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Shale Gas Continues to Roil Gas Markets
by Bob Shively, Enerdynamics President and Lead Instructor
Less than 10 years ago, Henry Hub was the center of gas trading. Gas markets around North America traded at a basis premium to Henry Hub, and regional prices consistently correlated closely. This allowed the NYMEX futures market to reliably hedge price most places in the U.S.
At the time, the future of U.S. gas markets seemed clear. The Western Canada and Gulf basins would dominate production, gas supply would become increasingly tight, and U.S. and Canadian supplies would require supplementation by global supplies of Liquefied Natural Gas (LNG) imports.
What a huge difference a few years can make! The change in the U.S. supply-and-demand mix with the influx of shale gas has been widely discussed. But less discussed is how the locational change in gas production is fundamentally altering the gas marketplace. Let’s explore this transformation and some of its key impacts.
As noted in a recent Reuters article, Henry Hub trading volumes on the Intercontinental Exchange (ICE) have shrunk by 70% in the last five years while trading in regional hubs has grown significantly. Notable changes include:
- Trading in the Dominion South Hub, the largest hub in the Marcellus shale gas region, is now almost double the Henry Hub volume. This reflects changes in gas production.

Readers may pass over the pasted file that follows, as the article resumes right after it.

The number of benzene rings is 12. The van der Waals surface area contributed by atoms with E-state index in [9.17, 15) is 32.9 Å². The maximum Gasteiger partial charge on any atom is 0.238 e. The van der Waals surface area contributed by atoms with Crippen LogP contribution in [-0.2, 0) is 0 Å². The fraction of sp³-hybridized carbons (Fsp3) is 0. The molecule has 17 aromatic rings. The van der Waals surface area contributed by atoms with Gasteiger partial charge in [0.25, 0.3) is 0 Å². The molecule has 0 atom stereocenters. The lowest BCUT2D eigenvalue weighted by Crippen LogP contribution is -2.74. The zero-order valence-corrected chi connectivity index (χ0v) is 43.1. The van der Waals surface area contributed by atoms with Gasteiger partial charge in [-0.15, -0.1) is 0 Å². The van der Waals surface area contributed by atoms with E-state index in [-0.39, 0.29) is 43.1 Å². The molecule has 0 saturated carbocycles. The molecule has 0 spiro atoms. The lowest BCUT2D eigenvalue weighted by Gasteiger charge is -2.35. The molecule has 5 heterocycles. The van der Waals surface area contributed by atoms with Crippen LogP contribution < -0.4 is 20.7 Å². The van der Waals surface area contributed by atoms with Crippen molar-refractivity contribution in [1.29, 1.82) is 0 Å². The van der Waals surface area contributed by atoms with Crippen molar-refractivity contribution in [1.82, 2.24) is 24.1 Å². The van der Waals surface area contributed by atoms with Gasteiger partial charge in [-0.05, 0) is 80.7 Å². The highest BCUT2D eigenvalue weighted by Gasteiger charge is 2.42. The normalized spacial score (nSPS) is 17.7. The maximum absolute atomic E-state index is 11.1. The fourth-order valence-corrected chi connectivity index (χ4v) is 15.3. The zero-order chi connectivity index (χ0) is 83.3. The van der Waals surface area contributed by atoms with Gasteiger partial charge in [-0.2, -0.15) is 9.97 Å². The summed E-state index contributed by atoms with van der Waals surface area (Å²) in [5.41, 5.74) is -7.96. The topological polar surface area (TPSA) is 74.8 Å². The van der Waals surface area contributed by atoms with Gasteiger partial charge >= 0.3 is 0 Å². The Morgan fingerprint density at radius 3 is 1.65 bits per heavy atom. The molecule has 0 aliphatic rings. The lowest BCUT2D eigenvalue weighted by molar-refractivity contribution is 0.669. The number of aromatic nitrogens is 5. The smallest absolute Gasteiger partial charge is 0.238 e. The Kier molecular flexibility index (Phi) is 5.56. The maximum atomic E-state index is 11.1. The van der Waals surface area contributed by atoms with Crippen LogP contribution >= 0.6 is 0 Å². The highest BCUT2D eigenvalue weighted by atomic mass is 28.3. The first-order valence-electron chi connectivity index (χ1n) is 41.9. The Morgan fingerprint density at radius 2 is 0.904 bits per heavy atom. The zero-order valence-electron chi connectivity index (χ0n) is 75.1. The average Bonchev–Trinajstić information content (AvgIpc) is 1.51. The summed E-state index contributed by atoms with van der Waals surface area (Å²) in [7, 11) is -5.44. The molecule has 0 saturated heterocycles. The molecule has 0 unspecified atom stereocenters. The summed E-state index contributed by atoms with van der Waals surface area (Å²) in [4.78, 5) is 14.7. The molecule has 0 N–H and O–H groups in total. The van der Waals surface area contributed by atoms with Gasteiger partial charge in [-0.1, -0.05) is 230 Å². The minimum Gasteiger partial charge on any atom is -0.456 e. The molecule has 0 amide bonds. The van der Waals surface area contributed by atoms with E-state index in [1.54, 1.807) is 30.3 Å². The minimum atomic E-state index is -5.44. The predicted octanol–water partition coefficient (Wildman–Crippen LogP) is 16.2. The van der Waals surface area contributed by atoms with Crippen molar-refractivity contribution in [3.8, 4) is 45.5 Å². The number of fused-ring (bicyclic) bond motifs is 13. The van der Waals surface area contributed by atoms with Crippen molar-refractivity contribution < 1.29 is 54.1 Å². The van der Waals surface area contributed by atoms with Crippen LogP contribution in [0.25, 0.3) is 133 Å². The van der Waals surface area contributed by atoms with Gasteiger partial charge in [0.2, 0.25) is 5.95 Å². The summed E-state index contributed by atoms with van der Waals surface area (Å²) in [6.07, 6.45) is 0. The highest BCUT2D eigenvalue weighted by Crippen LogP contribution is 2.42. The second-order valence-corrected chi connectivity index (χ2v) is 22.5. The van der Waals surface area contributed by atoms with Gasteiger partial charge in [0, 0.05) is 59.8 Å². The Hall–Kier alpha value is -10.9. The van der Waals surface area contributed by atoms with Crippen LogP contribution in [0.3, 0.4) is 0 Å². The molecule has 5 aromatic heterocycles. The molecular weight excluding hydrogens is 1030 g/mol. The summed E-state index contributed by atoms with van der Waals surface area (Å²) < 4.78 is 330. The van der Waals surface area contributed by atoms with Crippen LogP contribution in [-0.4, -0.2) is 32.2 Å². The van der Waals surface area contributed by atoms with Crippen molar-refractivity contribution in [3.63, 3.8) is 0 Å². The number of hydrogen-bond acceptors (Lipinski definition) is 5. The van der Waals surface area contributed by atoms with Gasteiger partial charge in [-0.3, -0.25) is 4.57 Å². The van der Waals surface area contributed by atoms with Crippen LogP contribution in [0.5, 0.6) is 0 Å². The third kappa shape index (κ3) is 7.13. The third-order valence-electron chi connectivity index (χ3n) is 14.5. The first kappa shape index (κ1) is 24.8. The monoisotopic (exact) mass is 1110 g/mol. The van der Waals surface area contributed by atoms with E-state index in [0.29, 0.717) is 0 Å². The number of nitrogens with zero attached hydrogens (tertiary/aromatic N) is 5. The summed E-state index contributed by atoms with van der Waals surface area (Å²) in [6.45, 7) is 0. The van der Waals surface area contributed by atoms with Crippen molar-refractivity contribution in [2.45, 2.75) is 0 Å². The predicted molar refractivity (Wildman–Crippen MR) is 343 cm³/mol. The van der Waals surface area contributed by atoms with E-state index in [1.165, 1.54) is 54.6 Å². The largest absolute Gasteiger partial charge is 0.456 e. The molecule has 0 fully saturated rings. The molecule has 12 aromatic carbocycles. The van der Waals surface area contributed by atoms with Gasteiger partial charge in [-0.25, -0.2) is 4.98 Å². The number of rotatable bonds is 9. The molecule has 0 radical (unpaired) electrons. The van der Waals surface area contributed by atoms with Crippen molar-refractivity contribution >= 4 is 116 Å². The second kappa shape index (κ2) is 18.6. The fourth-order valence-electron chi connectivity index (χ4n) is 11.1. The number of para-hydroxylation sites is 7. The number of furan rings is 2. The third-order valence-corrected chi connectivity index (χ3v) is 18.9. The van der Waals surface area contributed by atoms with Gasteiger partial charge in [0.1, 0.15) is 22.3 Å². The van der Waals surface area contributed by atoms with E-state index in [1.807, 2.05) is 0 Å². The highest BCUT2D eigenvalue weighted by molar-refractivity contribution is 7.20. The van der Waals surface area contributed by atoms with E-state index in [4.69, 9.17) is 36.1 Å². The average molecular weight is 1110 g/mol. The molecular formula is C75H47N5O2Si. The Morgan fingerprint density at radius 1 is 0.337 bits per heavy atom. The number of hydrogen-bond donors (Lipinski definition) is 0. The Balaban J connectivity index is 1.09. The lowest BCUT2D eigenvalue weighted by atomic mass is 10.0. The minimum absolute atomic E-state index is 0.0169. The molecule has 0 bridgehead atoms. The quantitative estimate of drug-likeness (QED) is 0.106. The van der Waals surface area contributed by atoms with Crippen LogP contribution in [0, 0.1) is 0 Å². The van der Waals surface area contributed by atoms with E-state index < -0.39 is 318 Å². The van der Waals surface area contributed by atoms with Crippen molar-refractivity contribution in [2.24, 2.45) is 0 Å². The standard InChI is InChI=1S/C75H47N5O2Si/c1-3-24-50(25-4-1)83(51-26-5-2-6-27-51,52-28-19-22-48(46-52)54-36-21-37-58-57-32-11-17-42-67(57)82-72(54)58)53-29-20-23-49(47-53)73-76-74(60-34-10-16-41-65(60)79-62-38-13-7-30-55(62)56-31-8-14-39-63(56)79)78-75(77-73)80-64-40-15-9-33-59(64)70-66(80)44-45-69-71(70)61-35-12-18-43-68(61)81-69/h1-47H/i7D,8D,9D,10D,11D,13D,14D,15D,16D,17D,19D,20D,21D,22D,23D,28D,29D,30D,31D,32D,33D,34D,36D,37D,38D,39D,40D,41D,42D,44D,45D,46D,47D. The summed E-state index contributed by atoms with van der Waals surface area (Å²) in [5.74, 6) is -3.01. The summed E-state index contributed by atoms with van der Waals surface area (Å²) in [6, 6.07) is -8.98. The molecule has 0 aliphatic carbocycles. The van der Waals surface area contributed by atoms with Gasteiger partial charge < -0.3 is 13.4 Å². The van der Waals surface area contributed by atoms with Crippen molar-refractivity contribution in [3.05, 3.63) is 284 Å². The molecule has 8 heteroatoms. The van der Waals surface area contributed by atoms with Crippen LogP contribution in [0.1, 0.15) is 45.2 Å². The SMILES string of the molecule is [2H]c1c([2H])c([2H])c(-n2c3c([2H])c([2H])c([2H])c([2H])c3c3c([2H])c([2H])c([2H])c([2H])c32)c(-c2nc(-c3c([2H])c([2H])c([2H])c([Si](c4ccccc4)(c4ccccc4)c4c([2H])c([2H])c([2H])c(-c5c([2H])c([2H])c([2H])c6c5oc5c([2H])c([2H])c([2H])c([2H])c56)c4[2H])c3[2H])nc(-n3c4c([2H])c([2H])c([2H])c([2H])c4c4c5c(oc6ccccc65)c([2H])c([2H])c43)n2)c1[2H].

- Gulf of Mexico production has shrunk from 20% to 4% of U.S. production.
- Production in the Marcellus region has risen to 20% of U.S. production and is expected to continue its growth this winter.
As is expected, such shifts are causing fundamental changes to the gas marketplace:
- Gas flows are dramatically evolving. The mid-Atlantic and Northeast states were traditionally fed mainly by Gulf supply with additional supplies from Canada. This winter, production from the Marcellus region is expected to be sufficient to serve all of Pennsylvania, West Virginia, New York, New Jersey, Delaware, Maryland, and Virginia demand.
- Gas prices in the mid-Atlantic and Northeast states have dropped dramatically and are likely to remain low except during very high-demand days when pipeline capacity is insufficient. The long suffering consumers in these regions may suddenly become favored.
For many regions, it no longer makes sense to price or hedge off Henry Hub since prices are being driven by local production relative to local demand. Perhaps Henry Hub will no longer be viewed as the continental pricing point.
Gas pipeline construction is racing ahead to move gas from the Marcellus region to other markets, including moving gas south to Henry Hub and the Southeast. Henry Hub appears poised for another gas price battle between supplies from the Marcellus, Permian, Anadarko, Barnett, and Gulf regions. In the short term, prices may fall well below the recent $4 averages.
Low prices will boost ongoing demand growth with additional gas-fired power generation, large industrial facilities, and LNG export projects.
What this all means for the longer term is uncertain. One scenario is that producers — hit by low gas prices and maybe also low oil prices — will dramatically cut back drilling and exploration. Then, later in the decade just as all the new demand projects come on line, production could drop and lead to a significant price increase. This would be similar to the numerous boom-bust cycles I have seen in my 30 years in the energy business. Whether shale production will make it different this time remains to be seen.
 See Henry Hub, King of U.S. Natural Gas Trade, Losing Crown to Marcellus, September 25, 2014.